· Observe the organization’s political style without getting involved in political struggles until you’re sure you know what’s going on. If you notice inconsistencies in the way the organization operates, continue to watch until you can more completely understand what the patterns and motivations are.

· Build a network of trusted allies—not for political battle but moral support. During your observation phase you can identify who these people might be. Build a network outside the organization to create options and opportunities for yourself. There’s always perspective—and options for potential new employment—beyond your current organisation. Use your network to broaden your focus beyond your own company and reconfirm or realign your values.

· Be discreet during the observation period and stay true to your own values. Don’t betray your own sense of what’s right merely to fit into the organization—it will eventually lead to internal conflict and stress. You can’t please everyone all the time; use your own integrity to make decisions that you are comfortable with.

· Expose, gently with finesse, other people’s politically motivated behavior. When coworkers say one thing and do another, or seem to be trying to sabotage your decisions or work relationships, challenge their motivation using your assertiveness skills: “You seem to be unhappy with the decisions I’ve made, would you like to discuss them?” They may deny your suggestion or be confrontational, but at least the issue will be out in the open.

· Find yourself a mentor with whom you can discuss your observations and concerns. You may gain a deeper understanding of the political processes at work and some insight into how you can manage these more effectively.

What to Avoid

You Misread a Situation
At best this reveals your naiveté, at worst your own politicking or neuroses. If you think a coworker is politically motivated, observe the person’s behavior until you are sure you understand it. You may wish to share your thoughts with someone you trust or if it serves a purpose, bring the behavior in question to the attention of your coworker. Sometimes, however, it’s best to do nothing, and let a political scenario play itself out.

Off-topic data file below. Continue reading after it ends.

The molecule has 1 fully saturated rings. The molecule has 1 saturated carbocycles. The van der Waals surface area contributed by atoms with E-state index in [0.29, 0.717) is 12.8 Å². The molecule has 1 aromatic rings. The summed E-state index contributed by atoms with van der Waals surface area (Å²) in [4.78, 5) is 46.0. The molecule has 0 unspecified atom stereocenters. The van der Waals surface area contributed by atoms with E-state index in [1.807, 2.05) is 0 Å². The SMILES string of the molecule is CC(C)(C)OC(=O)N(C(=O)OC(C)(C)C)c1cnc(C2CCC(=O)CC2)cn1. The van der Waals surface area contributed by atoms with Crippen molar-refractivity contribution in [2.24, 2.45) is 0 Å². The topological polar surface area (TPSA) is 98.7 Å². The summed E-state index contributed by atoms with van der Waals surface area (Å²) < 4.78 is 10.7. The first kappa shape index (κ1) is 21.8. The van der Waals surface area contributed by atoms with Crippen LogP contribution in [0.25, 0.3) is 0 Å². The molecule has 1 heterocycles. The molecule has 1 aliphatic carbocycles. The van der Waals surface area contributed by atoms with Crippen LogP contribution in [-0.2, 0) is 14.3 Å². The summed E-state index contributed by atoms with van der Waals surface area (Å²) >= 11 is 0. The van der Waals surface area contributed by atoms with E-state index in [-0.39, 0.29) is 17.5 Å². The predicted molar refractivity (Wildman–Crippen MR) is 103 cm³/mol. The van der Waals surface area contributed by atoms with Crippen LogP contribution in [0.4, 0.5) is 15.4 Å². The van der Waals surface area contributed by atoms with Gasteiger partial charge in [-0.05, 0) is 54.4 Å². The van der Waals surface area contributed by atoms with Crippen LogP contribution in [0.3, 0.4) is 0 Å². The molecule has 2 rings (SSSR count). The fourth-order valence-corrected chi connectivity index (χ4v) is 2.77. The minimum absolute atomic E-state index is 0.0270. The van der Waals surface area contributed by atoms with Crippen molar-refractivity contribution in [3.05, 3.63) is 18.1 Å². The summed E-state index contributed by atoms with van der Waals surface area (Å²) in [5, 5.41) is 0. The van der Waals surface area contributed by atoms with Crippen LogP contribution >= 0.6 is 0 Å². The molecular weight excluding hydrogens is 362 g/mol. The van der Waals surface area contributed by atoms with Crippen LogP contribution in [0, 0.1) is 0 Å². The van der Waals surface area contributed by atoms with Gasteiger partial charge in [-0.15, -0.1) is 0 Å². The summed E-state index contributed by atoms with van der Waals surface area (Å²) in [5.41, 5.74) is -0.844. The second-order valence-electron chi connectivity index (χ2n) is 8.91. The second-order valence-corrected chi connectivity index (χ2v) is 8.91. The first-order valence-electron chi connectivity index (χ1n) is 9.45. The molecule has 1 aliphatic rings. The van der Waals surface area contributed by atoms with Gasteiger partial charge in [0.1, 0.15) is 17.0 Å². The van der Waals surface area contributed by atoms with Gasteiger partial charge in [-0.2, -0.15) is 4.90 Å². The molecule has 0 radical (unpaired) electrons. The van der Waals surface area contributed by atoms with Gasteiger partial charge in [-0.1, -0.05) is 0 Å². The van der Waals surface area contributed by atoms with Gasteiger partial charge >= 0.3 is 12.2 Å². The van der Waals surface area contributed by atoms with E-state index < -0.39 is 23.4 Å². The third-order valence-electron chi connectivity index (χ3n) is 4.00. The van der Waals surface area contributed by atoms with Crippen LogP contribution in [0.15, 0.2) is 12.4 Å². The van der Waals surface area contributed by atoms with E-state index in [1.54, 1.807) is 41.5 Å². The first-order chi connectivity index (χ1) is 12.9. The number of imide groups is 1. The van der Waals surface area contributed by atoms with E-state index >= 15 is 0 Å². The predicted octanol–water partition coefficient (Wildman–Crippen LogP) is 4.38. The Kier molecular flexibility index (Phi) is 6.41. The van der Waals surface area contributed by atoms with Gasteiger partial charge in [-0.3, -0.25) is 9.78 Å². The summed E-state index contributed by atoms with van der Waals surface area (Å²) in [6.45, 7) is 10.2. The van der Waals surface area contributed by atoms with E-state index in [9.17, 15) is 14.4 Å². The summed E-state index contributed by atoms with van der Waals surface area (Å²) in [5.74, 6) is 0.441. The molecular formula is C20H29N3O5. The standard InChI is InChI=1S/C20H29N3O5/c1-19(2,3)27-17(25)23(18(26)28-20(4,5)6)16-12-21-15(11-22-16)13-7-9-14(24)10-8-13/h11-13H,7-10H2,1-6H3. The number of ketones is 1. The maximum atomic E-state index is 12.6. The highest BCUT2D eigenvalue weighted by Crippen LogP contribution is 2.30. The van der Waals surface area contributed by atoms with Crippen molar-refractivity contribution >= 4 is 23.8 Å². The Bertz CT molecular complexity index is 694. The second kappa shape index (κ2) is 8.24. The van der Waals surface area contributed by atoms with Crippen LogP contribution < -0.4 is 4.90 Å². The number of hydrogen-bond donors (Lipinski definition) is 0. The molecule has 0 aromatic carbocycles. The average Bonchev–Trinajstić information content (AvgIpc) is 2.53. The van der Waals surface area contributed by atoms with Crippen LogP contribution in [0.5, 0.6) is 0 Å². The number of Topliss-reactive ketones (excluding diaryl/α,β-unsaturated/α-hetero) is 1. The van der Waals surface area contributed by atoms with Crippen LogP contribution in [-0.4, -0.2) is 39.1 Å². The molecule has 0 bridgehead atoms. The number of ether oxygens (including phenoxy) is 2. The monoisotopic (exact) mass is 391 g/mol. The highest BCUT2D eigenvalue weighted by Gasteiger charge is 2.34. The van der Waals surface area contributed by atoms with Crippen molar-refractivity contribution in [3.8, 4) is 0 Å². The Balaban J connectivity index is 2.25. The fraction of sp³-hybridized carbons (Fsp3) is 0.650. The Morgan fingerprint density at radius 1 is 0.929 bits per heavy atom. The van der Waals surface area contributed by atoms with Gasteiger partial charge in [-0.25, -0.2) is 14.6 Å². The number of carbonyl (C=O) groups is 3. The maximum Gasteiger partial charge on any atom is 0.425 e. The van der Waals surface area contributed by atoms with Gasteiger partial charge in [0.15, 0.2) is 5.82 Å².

You Network Purely for Your Own Ends
Some people try to short-circuit the path to promotion by building what they believe to be critical relationships. There’s a big difference between building professional networks and using your contacts shamelessly in headlong pursuit of your own selfish ends. Remember that if you launch yourself into an early promotion without having developed the skills to be successful, you may be setting yourself up for a very public and career-damaging failure. Build your networks prudently and use them to help develop your skills and open up new opportunities. It may take a little longer, but it will pay off in the end.

You Get Involved Too Early
When you first join a new organization, try to remain politically “unattached.” Your newness in the business will allow you to ask naive questions that will help you create a picture of the political environment. Keep your relationships open and friendly and build your network with a variety of people. Observe the patterns of relationships closely to understand the power structure. After a few months you will probably have a fairly accurate idea of what is going on and can then decide to what extent you want to get involved in organizational politics.

You Fall Victim to Poor Communication
Politics in the workplace is sometimes an intentional activity engineered by misguided people. In other cases, the politics is largely unintentional. Poor communication is probably the most common unintentional cause of a destructive political culture. In the absence of information or explanation, people fill the gaps with speculation and rumor, which produce bad information, and often distrust and resentment. The best way to combat this is to maintain clear channels of communication. Internal newsletters, intranet bulletin boards, and companywide meetings are all useful vehicles for getting the word out, along with more personal activities such as team meetings and one-on-one briefings.

Reference: CNET Networks, Inc.
Courtesy: Young Entrepreneurs Association of Jamaica